I follow a number of blogs and sometimes I read something which sparks my interest. One such item was the recent post by G6NHU about QRSS... a mode where morse is sent at very slow speeds and the signals are seen on a computer screen rather than being listened to.
I spent some time on this mode before but it was back in 2011. I had assumed that with the introduction of newer digital modes like WSPR and FT8, QRSS had probably died out. I seem to remember listening to a podcast some time back which said as much.
After reading G6NHU's post, I was suprised to find that there is still plenty of QRSS activity and there is also a very active QRSS community on Groups dot io.
G6NHU has a detailed list of QRSS frequencies and they seem to be strategically positioned just below the WSPR frequency on some bands.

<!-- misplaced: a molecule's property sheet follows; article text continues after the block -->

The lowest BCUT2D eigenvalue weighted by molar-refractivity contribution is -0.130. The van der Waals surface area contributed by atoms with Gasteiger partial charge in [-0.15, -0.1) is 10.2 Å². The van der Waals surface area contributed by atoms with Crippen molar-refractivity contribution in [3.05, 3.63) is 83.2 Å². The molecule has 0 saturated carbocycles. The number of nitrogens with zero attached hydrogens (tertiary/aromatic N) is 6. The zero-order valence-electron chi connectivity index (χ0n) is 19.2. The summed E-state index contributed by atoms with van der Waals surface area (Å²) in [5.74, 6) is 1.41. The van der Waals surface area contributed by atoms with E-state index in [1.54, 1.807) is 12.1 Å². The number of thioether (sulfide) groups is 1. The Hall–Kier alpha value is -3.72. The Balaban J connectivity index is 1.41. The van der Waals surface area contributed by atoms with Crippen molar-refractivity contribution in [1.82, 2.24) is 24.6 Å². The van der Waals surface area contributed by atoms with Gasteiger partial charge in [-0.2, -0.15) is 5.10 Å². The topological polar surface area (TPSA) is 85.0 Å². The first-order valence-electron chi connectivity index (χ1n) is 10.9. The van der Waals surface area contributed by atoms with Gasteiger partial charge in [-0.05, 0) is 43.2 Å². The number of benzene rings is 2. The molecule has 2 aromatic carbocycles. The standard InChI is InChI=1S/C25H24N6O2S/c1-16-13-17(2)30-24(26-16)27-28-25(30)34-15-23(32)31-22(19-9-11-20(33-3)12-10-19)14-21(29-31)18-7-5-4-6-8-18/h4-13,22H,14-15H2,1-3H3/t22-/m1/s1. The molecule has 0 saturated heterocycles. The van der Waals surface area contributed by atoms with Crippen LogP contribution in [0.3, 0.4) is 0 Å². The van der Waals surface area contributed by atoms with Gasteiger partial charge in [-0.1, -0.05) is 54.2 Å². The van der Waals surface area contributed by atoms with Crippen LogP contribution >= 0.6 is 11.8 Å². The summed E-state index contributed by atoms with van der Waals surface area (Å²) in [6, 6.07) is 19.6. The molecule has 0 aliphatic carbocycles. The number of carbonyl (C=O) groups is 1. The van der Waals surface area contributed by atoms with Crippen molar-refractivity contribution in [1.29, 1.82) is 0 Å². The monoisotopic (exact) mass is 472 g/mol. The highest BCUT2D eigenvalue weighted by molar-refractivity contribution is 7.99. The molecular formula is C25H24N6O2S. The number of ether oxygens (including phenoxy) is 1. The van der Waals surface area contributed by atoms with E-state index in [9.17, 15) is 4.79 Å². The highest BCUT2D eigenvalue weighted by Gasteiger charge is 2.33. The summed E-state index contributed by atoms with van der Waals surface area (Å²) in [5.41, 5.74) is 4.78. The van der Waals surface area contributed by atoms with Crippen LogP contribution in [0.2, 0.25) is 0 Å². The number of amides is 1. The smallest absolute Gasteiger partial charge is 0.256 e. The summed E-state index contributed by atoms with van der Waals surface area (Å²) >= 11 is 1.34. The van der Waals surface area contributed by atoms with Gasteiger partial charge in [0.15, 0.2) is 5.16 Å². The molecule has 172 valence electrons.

The net result of this is that it's possible to use the WSJT-X programme to listen to WSPR signals on say 80m and also look at the QRSS signals on the waterfall display at the same time.
Examples of QRSS signals heard on 80m - 1st Apr 2019
This is the waterfall on the WSJT-X programme rotated 90 degrees. The dashes and dots in morse for G0FTD can be seen.
Some are a bit more elaborate with full call signs shown... see OK1FCX below.
Some have gone a bit further and their signals show up as complex images like fish!
... or maybe it's a dolphin? :o)
And another fish but this one looks a bit like a shark...
Also TF3HZ as shown below. Sometimes it's a case of taking a few screenshots and then trying to put the pieces together.